Canadian stocks will trail U.S. equities for a third straight year in 2013 as economic growth fails to keep pace with a global recovery, a survey of strategists found.
The Standard & Poor’s/TSX Composite Index is expected to finish next year at 12,886, up 4.1 percent from the Canadian gauge’s level on Dec. 27, according to the average estimate of seven strategists surveyed by Bloomberg. The S&P 500 Index will advance 8 percent in 2013, based on the average estimate of 14 strategists. The U.S. benchmark measure last underperformed the S&P/TSX (SPTSX) in 2010, the end of a seven-year streak of outperformance by the Canadian index.
The S&P/TSX fell 57.65 points, or 0.5 percent, to 12,316.12 in Toronto today. The benchmark Canadian equity gauge has trailed markets in every developed nation this year except for Portugal and Spain.
“There’s so much noise out there, with the European situation, China had a slowing economy this year, and the U.S. has been kicking the budget can down the road for a while,” said John Kinsey, fund manager with Caldwell Securities Ltd. in Toronto, which manages about C$1 billion ($1.01 billion). “The market is going to be similar to what we saw in 2012, but on balance we do feel we will be moving forward.”
The S&P/TSX will be hampered in 2013 by record levels of consumer debt and a housing market that is showing signs of slowing, analysts said. That is likely to weigh on financial shares, tempering any gains among energy and raw-materials companies from a possible rebound in China’s economy.
Canadian shares rose 3.5 percent in 2012 to yesterday, trailing a 13 percent rally in the S&P 500. The S&P/TSX plunged as much as 11 percent from the year’s high in February as European leaders wrestled with the region’s debt crisis. After recovering to reach a seven-month peak in November, the index has since slipped 1 percent as U.S. lawmakers struggled to reach a budget accord and avoid more than $600 billion in automatic tax increases and spending cuts.
Equities have also been weighed down by the underperformance of commodity shares, which have been hurt by slowing growth in China. Raw-material companies are the worst performers of 10 major industries in the benchmark index this year, falling 8.5 percent as of yesterday, according to data compiled by Bloomberg. Energy shares are down 4.3 percent for 2012.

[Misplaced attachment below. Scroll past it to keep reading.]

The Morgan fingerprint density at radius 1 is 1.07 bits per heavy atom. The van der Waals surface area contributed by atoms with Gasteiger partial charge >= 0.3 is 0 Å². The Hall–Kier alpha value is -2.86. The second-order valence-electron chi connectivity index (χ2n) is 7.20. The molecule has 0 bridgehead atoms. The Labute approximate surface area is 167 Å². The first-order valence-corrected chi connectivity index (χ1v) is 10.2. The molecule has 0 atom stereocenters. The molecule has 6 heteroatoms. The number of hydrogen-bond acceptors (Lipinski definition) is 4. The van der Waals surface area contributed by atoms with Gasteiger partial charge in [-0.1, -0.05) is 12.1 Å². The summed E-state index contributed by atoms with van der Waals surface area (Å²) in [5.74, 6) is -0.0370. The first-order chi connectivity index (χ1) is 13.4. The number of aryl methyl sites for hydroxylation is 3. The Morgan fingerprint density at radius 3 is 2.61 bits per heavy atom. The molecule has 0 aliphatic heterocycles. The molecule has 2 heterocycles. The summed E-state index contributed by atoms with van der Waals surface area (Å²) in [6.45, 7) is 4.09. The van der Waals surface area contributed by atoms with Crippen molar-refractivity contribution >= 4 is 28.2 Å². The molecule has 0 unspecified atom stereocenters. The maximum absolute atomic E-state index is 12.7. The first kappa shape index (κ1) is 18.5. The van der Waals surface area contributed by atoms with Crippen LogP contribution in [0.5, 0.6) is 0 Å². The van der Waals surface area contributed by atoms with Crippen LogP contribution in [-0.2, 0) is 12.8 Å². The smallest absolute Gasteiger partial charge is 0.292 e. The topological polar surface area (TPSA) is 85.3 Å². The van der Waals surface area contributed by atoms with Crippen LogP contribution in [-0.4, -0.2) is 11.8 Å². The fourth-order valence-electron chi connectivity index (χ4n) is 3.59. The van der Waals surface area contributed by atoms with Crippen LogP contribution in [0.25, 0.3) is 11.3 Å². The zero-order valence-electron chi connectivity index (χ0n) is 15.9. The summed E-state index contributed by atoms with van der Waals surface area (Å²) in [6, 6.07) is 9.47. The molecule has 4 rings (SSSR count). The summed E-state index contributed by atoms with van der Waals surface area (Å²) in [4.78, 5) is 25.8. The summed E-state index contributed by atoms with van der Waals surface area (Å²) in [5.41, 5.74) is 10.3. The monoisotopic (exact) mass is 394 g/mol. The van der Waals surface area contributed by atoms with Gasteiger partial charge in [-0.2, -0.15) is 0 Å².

The Chinese economy has decelerated for seven straight quarters, to 7.4 percent growth in the third quarter, the slowest pace in three years. China, the world’s second-largest economy, is a major consumer of Canadian raw materials.
For Canada next year, “it’s all contingent on what happens in China,” said Luciano Orengo, fund manager with Manulife Asset Management Ltd., in a phone interview from Toronto. His team manages about C$1.4 billion.
With Xi Jinping set to become the country’s new president in March, analysts expect the party leadership to stimulate the economy to encourage a turnaround. China’s gross domestic product is expected to accelerate to 7.8 percent in the fourth quarter of 2012 and will improve further through the first half of 2013, according to analysts’ estimates as surveyed by Bloomberg.
“The upside story for China can be substantial for materials,” said Shailesh Kshatriya, senior investment analyst with Russell Investments Ltd. in Toronto. “There’s still a lot of room for urbanization in the rural areas in China, opportunities for base metals to move higher.”
Teck Resources Ltd. (TCK/B), Canada’s largest diversified mining company which produces metallurgical coal, copper and other base metals, is poised to benefit from any increased infrastructure spending. Teck fell 0.9 percent in 2012 and traded at a 32 percent discount to the S&P/TSX Materials Index as of yesterday, data compiled by Bloomberg show.
The outlook for mining shares is not as promising even with a rise in gold prices, said Vincent Delisle, investment strategist with Scotia Capital Inc.’s portfolio strategy group.